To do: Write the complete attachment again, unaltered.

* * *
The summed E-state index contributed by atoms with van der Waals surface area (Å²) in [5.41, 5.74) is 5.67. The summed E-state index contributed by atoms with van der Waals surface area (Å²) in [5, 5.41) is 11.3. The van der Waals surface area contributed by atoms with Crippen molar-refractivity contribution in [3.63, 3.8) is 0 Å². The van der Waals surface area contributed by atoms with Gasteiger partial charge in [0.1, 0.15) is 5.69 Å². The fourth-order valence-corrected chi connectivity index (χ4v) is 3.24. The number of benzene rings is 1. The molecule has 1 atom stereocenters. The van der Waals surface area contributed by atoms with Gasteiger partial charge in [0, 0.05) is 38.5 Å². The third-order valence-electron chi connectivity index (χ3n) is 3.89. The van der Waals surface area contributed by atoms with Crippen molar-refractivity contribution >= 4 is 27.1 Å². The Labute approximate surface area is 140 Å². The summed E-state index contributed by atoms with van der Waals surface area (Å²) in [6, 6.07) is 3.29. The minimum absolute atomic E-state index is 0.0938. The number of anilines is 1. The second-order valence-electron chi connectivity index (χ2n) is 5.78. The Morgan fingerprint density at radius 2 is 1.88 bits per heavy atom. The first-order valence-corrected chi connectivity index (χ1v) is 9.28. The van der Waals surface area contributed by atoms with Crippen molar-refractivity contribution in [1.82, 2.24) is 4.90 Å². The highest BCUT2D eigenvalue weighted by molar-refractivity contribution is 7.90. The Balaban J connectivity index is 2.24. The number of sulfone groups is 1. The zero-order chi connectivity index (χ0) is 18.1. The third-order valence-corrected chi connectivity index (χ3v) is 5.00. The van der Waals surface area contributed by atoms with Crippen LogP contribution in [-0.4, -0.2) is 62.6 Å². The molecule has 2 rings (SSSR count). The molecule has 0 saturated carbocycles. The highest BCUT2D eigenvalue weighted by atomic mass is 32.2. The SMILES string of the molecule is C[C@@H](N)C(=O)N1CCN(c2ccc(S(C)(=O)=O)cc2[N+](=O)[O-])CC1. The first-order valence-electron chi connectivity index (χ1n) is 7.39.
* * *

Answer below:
The summed E-state index contributed by atoms with van der Waals surface area (Å²) in [5.41, 5.74) is 5.67. The summed E-state index contributed by atoms with van der Waals surface area (Å²) in [5, 5.41) is 11.3. The van der Waals surface area contributed by atoms with Crippen molar-refractivity contribution in [3.63, 3.8) is 0 Å². The van der Waals surface area contributed by atoms with Gasteiger partial charge in [0.1, 0.15) is 5.69 Å². The fourth-order valence-corrected chi connectivity index (χ4v) is 3.24. The number of benzene rings is 1. The molecule has 1 atom stereocenters. The van der Waals surface area contributed by atoms with Gasteiger partial charge in [0, 0.05) is 38.5 Å². The third-order valence-electron chi connectivity index (χ3n) is 3.89. The van der Waals surface area contributed by atoms with Crippen molar-refractivity contribution >= 4 is 27.1 Å². The Labute approximate surface area is 140 Å². The summed E-state index contributed by atoms with van der Waals surface area (Å²) in [6, 6.07) is 3.29. The minimum absolute atomic E-state index is 0.0938. The number of anilines is 1. The second-order valence-electron chi connectivity index (χ2n) is 5.78. The Morgan fingerprint density at radius 2 is 1.88 bits per heavy atom. The first-order valence-corrected chi connectivity index (χ1v) is 9.28. The van der Waals surface area contributed by atoms with Crippen molar-refractivity contribution in [1.82, 2.24) is 4.90 Å². The highest BCUT2D eigenvalue weighted by molar-refractivity contribution is 7.90. The Balaban J connectivity index is 2.24. The number of sulfone groups is 1. The zero-order chi connectivity index (χ0) is 18.1. The third-order valence-corrected chi connectivity index (χ3v) is 5.00. The van der Waals surface area contributed by atoms with Crippen LogP contribution in [-0.4, -0.2) is 62.6 Å². The molecule has 2 rings (SSSR count). The molecule has 0 saturated carbocycles. The highest BCUT2D eigenvalue weighted by atomic mass is 32.2. The SMILES string of the molecule is C[C@@H](N)C(=O)N1CCN(c2ccc(S(C)(=O)=O)cc2[N+](=O)[O-])CC1. The first-order valence-electron chi connectivity index (χ1n) is 7.39.